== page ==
Three large classrooms at Dongguan Church here are filled on a Friday afternoon with well over 1,000 church members who are studying Psalm 92. A young female pastor leads the Bible study in one room; her image is projected on large screens in the other two rooms by closed circuit television. Students nibble on the remnants of their lunches as they take copious notes.

The class is just part of a seven-day "revival," in which lay leaders of the 40,000-member Dongguan Church — founded more than 100 years ago by Presbyterian missionary John Ross — are being trained to lead Bible studies in their homes.

"These people love Jesus Christ," says the Rev. Ho Ban, a PC(USA) mission worker based here in the Manchuria region of northeast China for the past 14 years.

Shenyang, an industrial city about twice the size of Chicago, is seeing rapid growth of its Christian community. Because it is a major transit point between China and North Korea, churches here hold services in both Chinese and Korean.

At 3,000-member Xi Ta Church, the Rev. Aein Wu says each Sunday includes two services in Korean, one in Chinese and one in English. Total attendance is greater than the church's membership. Still active at 85 years old, she adds that the church is located in a factory district of Shenyang, where workers begin their day at 5 a.m., so the church opens for prayer each morning at 4.

Needless to say, it wasn't always so. During Mao Tse-Tung's Cultural Revolution from 1966-1976, all the churches in China were shut down, their pastors sent to forced labor camps and the church buildings used for a variety of purposes by the Communist government.

The Rev. Insik Kim, recently retired Asia coordinator for the Presbyterian Church (U.S.A.) and the leader of a five-person delegation traveling to China and North and South Korea from April 7-21 — the delegation also includes General Assembly Mission Council Executive Director Linda Valentine, current Asia Coordinator the Rev. David Hudson, Presbyterian Disaster Assistance’s Luke Asikoye and this reporter — tells of the curious fate of Xi Ta Church during that dark decade.

"Xi Ta was turned into a dance hall for the army and Communist Party officials," he says. "One night, just as a party was starting, there was a loud cracking sound. The people were so scared that they left the building." Subsequent inspections were unable to determine the cause of the noise, Kim says, “but the officials never used the building again. Church members know it was God rendering judgment.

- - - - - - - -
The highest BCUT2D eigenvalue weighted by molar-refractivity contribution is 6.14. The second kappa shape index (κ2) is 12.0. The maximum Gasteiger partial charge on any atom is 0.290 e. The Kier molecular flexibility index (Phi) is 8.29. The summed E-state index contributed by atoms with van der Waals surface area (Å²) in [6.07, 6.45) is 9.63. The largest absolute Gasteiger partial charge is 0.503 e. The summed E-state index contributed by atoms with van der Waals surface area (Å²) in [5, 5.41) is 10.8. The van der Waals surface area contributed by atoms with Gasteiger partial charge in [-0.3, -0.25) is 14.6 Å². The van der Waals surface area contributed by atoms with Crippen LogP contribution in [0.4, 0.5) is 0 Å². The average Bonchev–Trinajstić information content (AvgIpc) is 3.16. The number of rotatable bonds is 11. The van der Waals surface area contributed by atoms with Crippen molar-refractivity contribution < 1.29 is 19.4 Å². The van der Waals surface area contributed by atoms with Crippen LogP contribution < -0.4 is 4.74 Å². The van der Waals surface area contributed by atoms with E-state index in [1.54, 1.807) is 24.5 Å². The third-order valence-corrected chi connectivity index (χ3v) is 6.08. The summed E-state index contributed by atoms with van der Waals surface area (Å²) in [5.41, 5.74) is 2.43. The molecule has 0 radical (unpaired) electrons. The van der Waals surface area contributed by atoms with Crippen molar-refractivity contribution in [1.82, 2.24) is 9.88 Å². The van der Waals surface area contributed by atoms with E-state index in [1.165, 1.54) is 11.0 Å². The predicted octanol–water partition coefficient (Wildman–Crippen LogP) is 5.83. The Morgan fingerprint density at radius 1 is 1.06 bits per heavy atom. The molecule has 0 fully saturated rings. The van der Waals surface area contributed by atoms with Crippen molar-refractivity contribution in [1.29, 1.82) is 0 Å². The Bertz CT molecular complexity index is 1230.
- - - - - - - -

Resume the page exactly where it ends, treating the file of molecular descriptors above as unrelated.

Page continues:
Pastor Wu was 40 when the Cultural Revolution began.

"I still have very painful memories of that time," she says, "but younger generations don’t even remember."

Xi Ta Church was founded 96 years ago "and before 1948 (the Communist takeover) had a normal ministry," Pastor Wu says. Christians were persecuted in the early Communist years leading to the excesses of the Cultural Revolution and then closed. Xi Ta members met secretly in their homes during that decade. Bibles and hymnbooks were confiscated and burned.

She says hope was kept alive during the Cultural Revolution by the recitation of Bible verses members had memorized and by clandestine broadcasts of religious radio programs from South Korea.

The church reopened in 1979 and has grown rapidly.

"Bible printing resumed through the Amity Foundation and now we have plenty of Bibles," Pastor Wu says, adding that "we even have an extra 10,000 to hand out to those who ask."

Clearly, life has gotten much easier for Chinese Christians, but churches in China still operate within constraints that are unheard of in the United States.

"One fact is that the church cannot overtly evangelize," says Associate Pastor Sung Nam Chun, "so every member is an evangelist."

A restaurant owned by a church member features a group of young adults who stroll from table to table dressed in choir robes, serenading patrons with Christian folk songs.

"People are happy because we say 'God bless you,' not 'God curse you,'" Chun says. The food is excellent, too.

Xi Ta and Dongguan have extensive social ministry programs for children, the elderly, lay and community leaders and particularly for North Korean immigrants. The congregations also support theological education programs for the training of new pastors.

Pastors Wu and Chun are second-generation Korean-Chinese and third-generation Christians. Ho Ban is North Korean, as is Insik Kim. Clearly, the fates of China and North Korea and their Christian communities are closely intertwined.

"Refugees are still coming from North Korea," Pastor Wu says, referring to those who are fleeing starvation, "but the number has decreased from 10 per week a decade ago to two or three a week now to our church." Kim estimates the Korean population (North and South) of Shenyang to be about 300,000, about half of them Christians.

"The official Chinese policy is to send North Koreans back but they know persons who are sent back will be imprisoned at hard labor," Pastor Wu says, "so they tend to look the other way."

Contrary to western media reports, North Korea has "changed a great deal already," Pastor Chun says, "with access to some South Korean television, radio and consumer goods and exposure to other parts of the world through visits of various kinds."

The North Korean government is pursuing modest economic reforms — as many as hard-liners will tolerate, experts say. The Chinese government is preparing for increasing North Korean openness.

And China's churches continue to prepare for growth that shows no sign of slowing down. "One of the interesting phenomena is the growth of young people membership, more than the older people," Pastor Wu says. "They come here from all over the city. We try to encourage them to go to church in their own neighborhood, but, you know, it's hard to persuade them."